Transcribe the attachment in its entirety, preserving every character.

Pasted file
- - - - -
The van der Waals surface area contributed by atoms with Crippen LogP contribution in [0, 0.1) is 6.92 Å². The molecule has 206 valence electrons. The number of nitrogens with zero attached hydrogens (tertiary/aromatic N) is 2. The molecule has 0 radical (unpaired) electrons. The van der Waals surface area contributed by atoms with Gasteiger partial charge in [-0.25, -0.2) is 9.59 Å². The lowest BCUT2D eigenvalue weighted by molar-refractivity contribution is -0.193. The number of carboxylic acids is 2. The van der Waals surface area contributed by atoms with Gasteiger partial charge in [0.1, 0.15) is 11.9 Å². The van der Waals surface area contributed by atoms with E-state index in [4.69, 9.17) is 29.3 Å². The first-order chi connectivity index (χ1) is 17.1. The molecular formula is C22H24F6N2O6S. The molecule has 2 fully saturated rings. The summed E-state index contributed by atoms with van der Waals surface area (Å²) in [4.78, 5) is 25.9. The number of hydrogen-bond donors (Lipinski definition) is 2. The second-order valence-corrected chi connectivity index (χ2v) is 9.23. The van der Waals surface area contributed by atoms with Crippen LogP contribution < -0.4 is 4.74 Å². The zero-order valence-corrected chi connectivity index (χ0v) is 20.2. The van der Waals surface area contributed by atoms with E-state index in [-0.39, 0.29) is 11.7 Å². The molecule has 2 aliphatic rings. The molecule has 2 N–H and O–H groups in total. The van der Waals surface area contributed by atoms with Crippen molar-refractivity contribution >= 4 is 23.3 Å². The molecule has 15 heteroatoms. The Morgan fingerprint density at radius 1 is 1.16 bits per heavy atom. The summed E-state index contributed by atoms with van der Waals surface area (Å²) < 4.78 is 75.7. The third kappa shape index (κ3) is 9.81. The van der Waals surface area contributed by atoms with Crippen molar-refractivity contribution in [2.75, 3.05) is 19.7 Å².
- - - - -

The van der Waals surface area contributed by atoms with Crippen LogP contribution in [0, 0.1) is 6.92 Å². The molecule has 206 valence electrons. The number of nitrogens with zero attached hydrogens (tertiary/aromatic N) is 2. The molecule has 0 radical (unpaired) electrons. The van der Waals surface area contributed by atoms with Gasteiger partial charge in [-0.25, -0.2) is 9.59 Å². The lowest BCUT2D eigenvalue weighted by molar-refractivity contribution is -0.193. The number of carboxylic acids is 2. The van der Waals surface area contributed by atoms with Gasteiger partial charge in [0.1, 0.15) is 11.9 Å². The van der Waals surface area contributed by atoms with E-state index in [4.69, 9.17) is 29.3 Å². The first-order chi connectivity index (χ1) is 17.1. The molecular formula is C22H24F6N2O6S. The molecule has 2 fully saturated rings. The summed E-state index contributed by atoms with van der Waals surface area (Å²) in [4.78, 5) is 25.9. The number of hydrogen-bond donors (Lipinski definition) is 2. The second-order valence-corrected chi connectivity index (χ2v) is 9.23. The van der Waals surface area contributed by atoms with Crippen LogP contribution < -0.4 is 4.74 Å². The zero-order valence-corrected chi connectivity index (χ0v) is 20.2. The van der Waals surface area contributed by atoms with E-state index in [-0.39, 0.29) is 11.7 Å². The molecule has 2 aliphatic rings. The molecule has 2 N–H and O–H groups in total. The van der Waals surface area contributed by atoms with Crippen molar-refractivity contribution >= 4 is 23.3 Å². The molecule has 15 heteroatoms. The Morgan fingerprint density at radius 1 is 1.16 bits per heavy atom. The summed E-state index contributed by atoms with van der Waals surface area (Å²) < 4.78 is 75.7. The third kappa shape index (κ3) is 9.81. The van der Waals surface area contributed by atoms with Crippen molar-refractivity contribution in [2.75, 3.05) is 19.7 Å².